The lesson revolves around one idea: shameless boldness. The word employed here occurs only twice in the Greek New Testament, once in its positive form and once in its negated form. In 1 Timothy 2:9 aidos is used to describe a posture of propriety and reverence. It means “modesty” or “respect.” It applies to the adornment of women that should distinguish them from the brassiness of the worldly woman. The Elizabethan English word, “shamefacedness,” which appears in the King James Version, is literally correct, but its flavor has changed too much in 350 years to be helpful any longer when it comes to ladies’ garments.

But Jesus’ use of the word in this parable is in its negated form—anaideia. The “alpha privitive” of the Greek language has the same force as English prefixes like “im” or “un.” Negated, “possible” becomes “im-possible”; “likely” becomes “un-likely.” Jesus said the reason the midnight seeker gets what he needs is because of his anaideia–not his reverence, not his modest sensitivity to the hour, not his caution, nor his respect for propriety, but his bold unashamedness—indeed, his brassiness.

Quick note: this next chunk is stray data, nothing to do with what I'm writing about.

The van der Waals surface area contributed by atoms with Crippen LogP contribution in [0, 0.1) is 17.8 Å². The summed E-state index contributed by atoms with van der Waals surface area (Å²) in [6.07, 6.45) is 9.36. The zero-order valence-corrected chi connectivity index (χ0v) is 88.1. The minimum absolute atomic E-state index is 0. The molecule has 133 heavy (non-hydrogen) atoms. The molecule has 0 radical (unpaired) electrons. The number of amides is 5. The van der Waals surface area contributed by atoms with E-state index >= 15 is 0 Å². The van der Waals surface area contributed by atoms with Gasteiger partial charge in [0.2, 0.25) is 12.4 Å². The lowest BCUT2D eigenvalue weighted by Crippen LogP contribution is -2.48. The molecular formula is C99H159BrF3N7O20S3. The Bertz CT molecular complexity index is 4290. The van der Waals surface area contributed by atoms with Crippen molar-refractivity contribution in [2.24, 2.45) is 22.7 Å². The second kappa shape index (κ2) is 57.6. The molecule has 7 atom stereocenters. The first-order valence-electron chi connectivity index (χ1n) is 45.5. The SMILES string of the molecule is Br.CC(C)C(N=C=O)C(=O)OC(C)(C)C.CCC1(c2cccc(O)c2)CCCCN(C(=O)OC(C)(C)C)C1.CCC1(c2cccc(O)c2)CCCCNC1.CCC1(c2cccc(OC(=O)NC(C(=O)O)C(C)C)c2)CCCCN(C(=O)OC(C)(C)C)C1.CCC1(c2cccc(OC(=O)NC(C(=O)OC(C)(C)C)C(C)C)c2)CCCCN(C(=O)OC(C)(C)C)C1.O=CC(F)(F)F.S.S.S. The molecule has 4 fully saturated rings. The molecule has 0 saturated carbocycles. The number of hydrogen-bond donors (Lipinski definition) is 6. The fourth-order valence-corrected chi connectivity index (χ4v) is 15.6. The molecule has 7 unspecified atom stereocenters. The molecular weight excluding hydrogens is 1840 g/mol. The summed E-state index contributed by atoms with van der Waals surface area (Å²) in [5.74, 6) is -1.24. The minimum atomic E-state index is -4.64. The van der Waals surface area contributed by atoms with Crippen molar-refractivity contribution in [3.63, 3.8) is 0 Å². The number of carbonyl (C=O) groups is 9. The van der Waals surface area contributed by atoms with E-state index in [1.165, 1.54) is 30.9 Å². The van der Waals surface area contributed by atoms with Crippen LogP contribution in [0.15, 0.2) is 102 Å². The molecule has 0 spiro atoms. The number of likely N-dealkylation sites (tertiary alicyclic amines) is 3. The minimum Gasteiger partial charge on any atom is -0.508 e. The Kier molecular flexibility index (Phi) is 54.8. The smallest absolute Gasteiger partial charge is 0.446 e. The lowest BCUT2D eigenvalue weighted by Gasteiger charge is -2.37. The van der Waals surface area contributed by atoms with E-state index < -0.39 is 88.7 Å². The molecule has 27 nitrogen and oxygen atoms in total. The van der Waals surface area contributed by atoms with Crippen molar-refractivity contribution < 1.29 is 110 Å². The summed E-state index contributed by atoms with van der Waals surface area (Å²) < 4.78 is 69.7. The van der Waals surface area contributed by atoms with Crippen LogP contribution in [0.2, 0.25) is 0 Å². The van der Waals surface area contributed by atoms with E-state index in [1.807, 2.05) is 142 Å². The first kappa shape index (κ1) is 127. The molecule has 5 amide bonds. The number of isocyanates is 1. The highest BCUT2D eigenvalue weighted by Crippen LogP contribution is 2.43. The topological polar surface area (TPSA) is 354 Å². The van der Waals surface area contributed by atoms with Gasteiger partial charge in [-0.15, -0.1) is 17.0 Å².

It is the brassiness of a smart aleck making demands, but the forwardness of a person who is so taken with an awareness of need that he abandons normal protocol.

There is nothing in the text that lends itself to the idea of persistence. The contrast is clear: the awakened friend gets up and gets what is needed. He doesn’t carry on a war of words from the upstairs window. Nor does he smolder silently in irritation under the blankets while his friend downstairs insistently beats the door and shouts his need into the unresponding darkness.